Snapshots of Florida's Hispanic Community
Within Florida's Hispanic community, diversity is increasing.
|Top Mexican Communities|
|Homestead City (Miami-Dade)||7,898|
|Lehigh Acres (Lee)||7,464|
|Percent of Total Population|
|Community||% of Mexicans|
|Fellsmere (Indian River)||79.0%|
|Zolfo Springs (Hardee)||70.0|
|Naples Manor (Collier)||59.0|
|Bowling Green (Hardee)||59.0|
Like his two brothers and many Mexicans before him, Daniel Naranjo came to Fellsmere to pick Indian River County's famous fruit. Born in Mexico, he came from California to Florida, married, had a son in Lee County and arrived in Fellsmere. He's done a lot of jobs: Worked in the groves, was a crew leader, packed fruit and drove a truck. For years now, he's been a plumber for a large Orlando contractor.
Through it all, he stuck to Fellsmere. He and his wife put down roots, raising their son and two daughters there. He has company. Fellsmere has the highest percentage of Mexican-Americans in Florida — 79% of the city population.
Florida's Hispanic population diverges from national averages noticeably when it comes to Mexicans, says University of Florida professor Philip J. Williams, director of the Center for Latin American Studies. Nationally, 10% of Americans are of Mexican origin; in Florida, only 3% are. In terms of just the Hispanic population, 63% of Hispanics nationally are of Mexican origin; in Florida, just 15% are. But their relative share is growing as is the share of Central and South Americans, Williams says.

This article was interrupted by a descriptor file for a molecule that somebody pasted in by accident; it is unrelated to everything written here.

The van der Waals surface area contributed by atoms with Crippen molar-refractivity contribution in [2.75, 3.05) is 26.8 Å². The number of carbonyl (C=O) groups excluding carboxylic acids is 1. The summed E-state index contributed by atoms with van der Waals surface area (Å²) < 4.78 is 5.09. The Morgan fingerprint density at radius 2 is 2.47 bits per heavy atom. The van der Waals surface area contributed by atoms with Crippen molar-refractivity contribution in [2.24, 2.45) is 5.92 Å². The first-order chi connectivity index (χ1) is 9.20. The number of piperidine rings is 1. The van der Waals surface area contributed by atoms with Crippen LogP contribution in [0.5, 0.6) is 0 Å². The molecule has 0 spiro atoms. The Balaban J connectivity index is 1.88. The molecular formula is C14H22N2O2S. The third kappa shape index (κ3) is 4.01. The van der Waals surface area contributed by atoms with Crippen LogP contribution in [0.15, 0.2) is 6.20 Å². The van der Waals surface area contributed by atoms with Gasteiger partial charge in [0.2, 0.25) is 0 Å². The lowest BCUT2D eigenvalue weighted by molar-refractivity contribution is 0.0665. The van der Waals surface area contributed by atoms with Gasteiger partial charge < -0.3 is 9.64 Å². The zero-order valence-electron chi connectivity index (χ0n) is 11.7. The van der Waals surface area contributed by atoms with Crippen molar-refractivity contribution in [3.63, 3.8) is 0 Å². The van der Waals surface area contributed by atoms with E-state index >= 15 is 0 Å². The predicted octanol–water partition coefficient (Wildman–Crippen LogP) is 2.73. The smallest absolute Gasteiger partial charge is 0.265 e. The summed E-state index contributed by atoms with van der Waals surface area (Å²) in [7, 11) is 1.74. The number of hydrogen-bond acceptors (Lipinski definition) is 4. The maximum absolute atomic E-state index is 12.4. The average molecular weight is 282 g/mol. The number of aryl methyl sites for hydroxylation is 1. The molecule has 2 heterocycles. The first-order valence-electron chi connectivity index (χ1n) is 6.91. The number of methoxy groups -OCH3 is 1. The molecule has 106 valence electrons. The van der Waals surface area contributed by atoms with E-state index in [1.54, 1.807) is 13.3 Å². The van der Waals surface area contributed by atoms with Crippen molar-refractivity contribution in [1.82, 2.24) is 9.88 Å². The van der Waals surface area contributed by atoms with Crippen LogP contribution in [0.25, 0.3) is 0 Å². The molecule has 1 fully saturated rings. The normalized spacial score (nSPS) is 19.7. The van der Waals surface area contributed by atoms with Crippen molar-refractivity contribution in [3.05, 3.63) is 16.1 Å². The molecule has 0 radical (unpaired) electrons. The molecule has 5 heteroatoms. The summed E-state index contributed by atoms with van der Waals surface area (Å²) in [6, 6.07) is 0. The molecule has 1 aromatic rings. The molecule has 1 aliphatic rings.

The Mexican story in Florida historically was one of agricultural work with the major population clusters in rural agricultural areas such as LaBelle, Arcadia and Homestead. However, Mexicans have followed Naranjo's track, going from agriculture into construction. Landscaping is also a sector heavy with Mexicans. There is a trend of upper-income Mexicans hedging their bets on Mexico's future by acquiring second or third homes in Florida, opening businesses here and buying their way to permanent U.S. residency through the government's EB-5 visa investment program. And, of course, not all Mexicans in Florida pick fruit or pull the trigger on a nail gun. Gabriel Abaroa Jr., president and CEO of the Latin Recording Academy, the Latin Grammys, is of Mexican heritage and lives in Miami, as do broadcast journalists Jorge Ramos and California-born Maria Elena Salinas.
But the trajectory for many Florida Mexicans tracks more closely to Naranjo's.
Naranjo, 46, for a time served on the Fellsmere City Council. He worries about crowding in his kids' schools, but otherwise doesn't make any complaints. "I feel comfortable here," he says.
Next page: Nicaraguans in Florida